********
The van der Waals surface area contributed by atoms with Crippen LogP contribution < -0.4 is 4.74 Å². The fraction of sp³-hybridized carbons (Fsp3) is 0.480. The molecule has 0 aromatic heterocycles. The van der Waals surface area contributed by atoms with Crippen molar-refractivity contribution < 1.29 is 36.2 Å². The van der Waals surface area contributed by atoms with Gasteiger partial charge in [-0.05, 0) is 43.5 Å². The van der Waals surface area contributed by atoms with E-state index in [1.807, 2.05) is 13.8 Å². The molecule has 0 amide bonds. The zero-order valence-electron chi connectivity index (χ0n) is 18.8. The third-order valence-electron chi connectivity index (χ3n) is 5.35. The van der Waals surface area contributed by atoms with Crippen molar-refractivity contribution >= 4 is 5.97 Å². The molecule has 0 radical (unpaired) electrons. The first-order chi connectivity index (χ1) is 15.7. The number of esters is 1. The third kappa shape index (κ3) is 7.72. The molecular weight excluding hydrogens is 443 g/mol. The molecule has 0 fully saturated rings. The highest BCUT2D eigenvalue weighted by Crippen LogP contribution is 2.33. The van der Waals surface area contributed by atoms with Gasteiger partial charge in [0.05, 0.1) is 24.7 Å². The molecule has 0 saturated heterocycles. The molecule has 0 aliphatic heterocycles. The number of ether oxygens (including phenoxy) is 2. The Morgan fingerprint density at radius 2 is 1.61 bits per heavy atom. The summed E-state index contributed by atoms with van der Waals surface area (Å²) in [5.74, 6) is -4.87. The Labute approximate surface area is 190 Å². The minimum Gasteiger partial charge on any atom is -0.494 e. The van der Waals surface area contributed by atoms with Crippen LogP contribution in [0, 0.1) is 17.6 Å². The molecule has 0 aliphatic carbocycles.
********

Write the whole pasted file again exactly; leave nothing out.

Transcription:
The van der Waals surface area contributed by atoms with Crippen LogP contribution < -0.4 is 4.74 Å². The fraction of sp³-hybridized carbons (Fsp3) is 0.480. The molecule has 0 aromatic heterocycles. The van der Waals surface area contributed by atoms with Crippen molar-refractivity contribution < 1.29 is 36.2 Å². The van der Waals surface area contributed by atoms with Gasteiger partial charge in [-0.05, 0) is 43.5 Å². The van der Waals surface area contributed by atoms with E-state index in [1.807, 2.05) is 13.8 Å². The molecule has 0 amide bonds. The zero-order valence-electron chi connectivity index (χ0n) is 18.8. The third-order valence-electron chi connectivity index (χ3n) is 5.35. The van der Waals surface area contributed by atoms with Crippen molar-refractivity contribution >= 4 is 5.97 Å². The molecule has 0 radical (unpaired) electrons. The first-order chi connectivity index (χ1) is 15.7. The number of esters is 1. The third kappa shape index (κ3) is 7.72. The molecular weight excluding hydrogens is 443 g/mol. The molecule has 0 fully saturated rings. The highest BCUT2D eigenvalue weighted by Crippen LogP contribution is 2.33. The van der Waals surface area contributed by atoms with Gasteiger partial charge in [0.05, 0.1) is 24.7 Å². The molecule has 0 saturated heterocycles. The molecule has 0 aliphatic heterocycles. The number of ether oxygens (including phenoxy) is 2. The Morgan fingerprint density at radius 2 is 1.61 bits per heavy atom. The summed E-state index contributed by atoms with van der Waals surface area (Å²) in [5.74, 6) is -4.87. The Labute approximate surface area is 190 Å². The minimum Gasteiger partial charge on any atom is -0.494 e. The van der Waals surface area contributed by atoms with Crippen LogP contribution in [0, 0.1) is 17.6 Å². The molecule has 0 aliphatic carbocycles.